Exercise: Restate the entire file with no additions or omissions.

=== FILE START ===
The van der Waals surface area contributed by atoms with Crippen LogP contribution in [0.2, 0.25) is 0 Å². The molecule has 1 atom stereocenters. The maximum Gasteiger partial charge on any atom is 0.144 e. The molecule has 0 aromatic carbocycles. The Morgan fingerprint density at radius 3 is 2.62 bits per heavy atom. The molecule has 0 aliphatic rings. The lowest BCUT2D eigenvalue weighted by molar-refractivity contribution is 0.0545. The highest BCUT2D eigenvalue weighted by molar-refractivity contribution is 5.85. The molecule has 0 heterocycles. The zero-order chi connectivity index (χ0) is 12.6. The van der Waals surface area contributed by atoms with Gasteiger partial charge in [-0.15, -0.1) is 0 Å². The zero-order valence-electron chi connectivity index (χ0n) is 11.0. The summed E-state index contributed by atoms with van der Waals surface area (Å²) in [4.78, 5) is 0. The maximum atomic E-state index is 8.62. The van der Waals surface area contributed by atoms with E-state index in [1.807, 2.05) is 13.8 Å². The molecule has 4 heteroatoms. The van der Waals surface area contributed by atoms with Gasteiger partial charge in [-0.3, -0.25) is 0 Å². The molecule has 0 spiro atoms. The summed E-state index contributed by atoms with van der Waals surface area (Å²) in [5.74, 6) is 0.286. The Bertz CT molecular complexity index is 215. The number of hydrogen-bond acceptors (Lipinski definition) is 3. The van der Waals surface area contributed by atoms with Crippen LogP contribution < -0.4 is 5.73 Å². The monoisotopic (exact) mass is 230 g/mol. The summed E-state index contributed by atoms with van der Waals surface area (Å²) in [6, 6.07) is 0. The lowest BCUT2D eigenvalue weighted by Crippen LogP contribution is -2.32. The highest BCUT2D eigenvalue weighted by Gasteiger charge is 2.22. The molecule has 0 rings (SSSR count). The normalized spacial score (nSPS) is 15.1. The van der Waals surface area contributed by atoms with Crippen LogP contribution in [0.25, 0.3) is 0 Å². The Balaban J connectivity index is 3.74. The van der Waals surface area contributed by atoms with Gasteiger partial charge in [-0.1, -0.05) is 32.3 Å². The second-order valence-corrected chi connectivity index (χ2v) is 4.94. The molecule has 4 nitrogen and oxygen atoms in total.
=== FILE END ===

The van der Waals surface area contributed by atoms with Crippen LogP contribution in [0.2, 0.25) is 0 Å². The molecule has 1 atom stereocenters. The maximum Gasteiger partial charge on any atom is 0.144 e. The molecule has 0 aromatic carbocycles. The Morgan fingerprint density at radius 3 is 2.62 bits per heavy atom. The molecule has 0 aliphatic rings. The lowest BCUT2D eigenvalue weighted by molar-refractivity contribution is 0.0545. The highest BCUT2D eigenvalue weighted by molar-refractivity contribution is 5.85. The molecule has 0 heterocycles. The zero-order chi connectivity index (χ0) is 12.6. The van der Waals surface area contributed by atoms with Gasteiger partial charge in [-0.15, -0.1) is 0 Å². The zero-order valence-electron chi connectivity index (χ0n) is 11.0. The summed E-state index contributed by atoms with van der Waals surface area (Å²) in [4.78, 5) is 0. The maximum atomic E-state index is 8.62. The van der Waals surface area contributed by atoms with E-state index in [1.807, 2.05) is 13.8 Å². The molecule has 4 heteroatoms. The van der Waals surface area contributed by atoms with Gasteiger partial charge in [-0.3, -0.25) is 0 Å². The molecule has 0 spiro atoms. The summed E-state index contributed by atoms with van der Waals surface area (Å²) in [5.74, 6) is 0.286. The Bertz CT molecular complexity index is 215. The number of hydrogen-bond acceptors (Lipinski definition) is 3. The van der Waals surface area contributed by atoms with Crippen LogP contribution < -0.4 is 5.73 Å². The monoisotopic (exact) mass is 230 g/mol. The summed E-state index contributed by atoms with van der Waals surface area (Å²) in [6, 6.07) is 0. The lowest BCUT2D eigenvalue weighted by Crippen LogP contribution is -2.32. The highest BCUT2D eigenvalue weighted by Gasteiger charge is 2.22. The molecule has 0 rings (SSSR count). The normalized spacial score (nSPS) is 15.1. The van der Waals surface area contributed by atoms with Crippen LogP contribution in [0.25, 0.3) is 0 Å². The Balaban J connectivity index is 3.74. The van der Waals surface area contributed by atoms with Gasteiger partial charge in [-0.1, -0.05) is 32.3 Å². The second-order valence-corrected chi connectivity index (χ2v) is 4.94. The molecule has 4 nitrogen and oxygen atoms in total.